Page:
Tuesday, September 14, 2010

Splicing Batting

I had measured and labeled a fairly large piece of batting.  However, as I neared the end of the quilt, I realized that I was a few inches short.

First, let me be clear that I would not do this in most instances.  Normally, I would just fold up the batting and get a larger piece. But, this is kind of a salvage quilt anyway--it's a way to keep those 20+-year-old blocks from aging unseen in a box somewhere.  I'd also use it if I encountered a similar problem with a quilt that would spend a lot of it's life at outdoor events or a quilt that a child would drag around and wear out--or even a quilt for a pet.  And if I were quiltmaking while snowed in, I might even splice batting for a nice quilt; who knows.

Here's how I did it....
First, I laid a strip of batting on top of the first piece so that about two or three inches overlapped.
I slipped a narrow cutting board between the quilt back and batting and cut both layers of batting in a nice, gently curving line:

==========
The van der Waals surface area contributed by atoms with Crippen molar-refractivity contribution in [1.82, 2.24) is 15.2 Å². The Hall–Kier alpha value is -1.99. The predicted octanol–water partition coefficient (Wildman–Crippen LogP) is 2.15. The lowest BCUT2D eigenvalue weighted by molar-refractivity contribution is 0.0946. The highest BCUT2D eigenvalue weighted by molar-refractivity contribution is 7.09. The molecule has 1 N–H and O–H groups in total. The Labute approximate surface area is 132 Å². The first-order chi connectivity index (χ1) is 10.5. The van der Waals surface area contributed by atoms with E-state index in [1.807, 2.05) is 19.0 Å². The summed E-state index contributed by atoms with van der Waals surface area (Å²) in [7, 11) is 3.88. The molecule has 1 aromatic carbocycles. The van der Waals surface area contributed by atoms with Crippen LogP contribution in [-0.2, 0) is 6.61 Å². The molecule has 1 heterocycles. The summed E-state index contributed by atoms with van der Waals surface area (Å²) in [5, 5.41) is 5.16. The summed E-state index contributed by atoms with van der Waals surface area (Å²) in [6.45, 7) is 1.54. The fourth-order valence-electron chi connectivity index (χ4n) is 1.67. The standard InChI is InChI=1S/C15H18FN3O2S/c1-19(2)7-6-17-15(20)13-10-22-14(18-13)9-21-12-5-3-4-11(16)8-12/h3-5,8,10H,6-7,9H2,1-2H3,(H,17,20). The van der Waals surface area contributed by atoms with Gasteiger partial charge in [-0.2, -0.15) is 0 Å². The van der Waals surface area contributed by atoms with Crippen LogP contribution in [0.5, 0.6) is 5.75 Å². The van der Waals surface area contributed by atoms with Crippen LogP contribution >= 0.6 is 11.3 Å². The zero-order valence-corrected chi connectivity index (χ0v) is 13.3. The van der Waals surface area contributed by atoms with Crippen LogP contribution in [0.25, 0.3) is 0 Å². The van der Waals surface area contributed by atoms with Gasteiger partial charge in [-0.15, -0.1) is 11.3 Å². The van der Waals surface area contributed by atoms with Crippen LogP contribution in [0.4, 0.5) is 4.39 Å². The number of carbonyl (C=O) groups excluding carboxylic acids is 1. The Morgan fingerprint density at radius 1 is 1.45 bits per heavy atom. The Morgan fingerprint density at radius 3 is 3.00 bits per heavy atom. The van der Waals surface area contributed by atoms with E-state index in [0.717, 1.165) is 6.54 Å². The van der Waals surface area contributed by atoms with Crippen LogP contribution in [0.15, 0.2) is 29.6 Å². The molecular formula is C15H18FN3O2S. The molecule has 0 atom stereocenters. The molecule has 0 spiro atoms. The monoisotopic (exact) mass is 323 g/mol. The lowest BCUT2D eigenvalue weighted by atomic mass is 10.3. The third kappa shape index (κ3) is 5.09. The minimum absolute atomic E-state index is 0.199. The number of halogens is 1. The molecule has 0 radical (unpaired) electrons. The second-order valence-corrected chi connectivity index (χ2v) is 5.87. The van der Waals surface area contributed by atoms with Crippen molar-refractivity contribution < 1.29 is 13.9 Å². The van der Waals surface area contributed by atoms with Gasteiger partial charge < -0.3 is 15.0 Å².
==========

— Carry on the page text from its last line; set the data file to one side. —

I pulled away the narrow waste pieces and abutted the two pieces of batting.
Then, using very fine thread, I lashed the two edges together so they met but did not overlap.  I used my KwikKlip tool because it helped me grab the needle.

And, truthfully, I stitched most of it with a quilting needle, not with the large needle shown above.  My stitches, perpendicular to the cut edges, about 1/8 inch into the batting.
I left the narrow cutting board beneath the batting and moved it along as I stitched so that I wouldn't have to worry about catching the quilt back.

The reason for the wavy cutting/sewing line is that the place the batting joins could create a ridge in the finished quilt if the line were straight.  This way the join will be less noticeable in the finished quilt.

This particular batting is a Quilter's Dream Request--it gives a thin antique look.  More often, when making the kind of "drag-around" quilts where I'd find this technique acceptable, I'd use a thicker batt.
As you can see, the joining is barely noticeable.

I hope this technique will work for you if you're ever caught just a little short in the batting department.

Happy quiltmaking........

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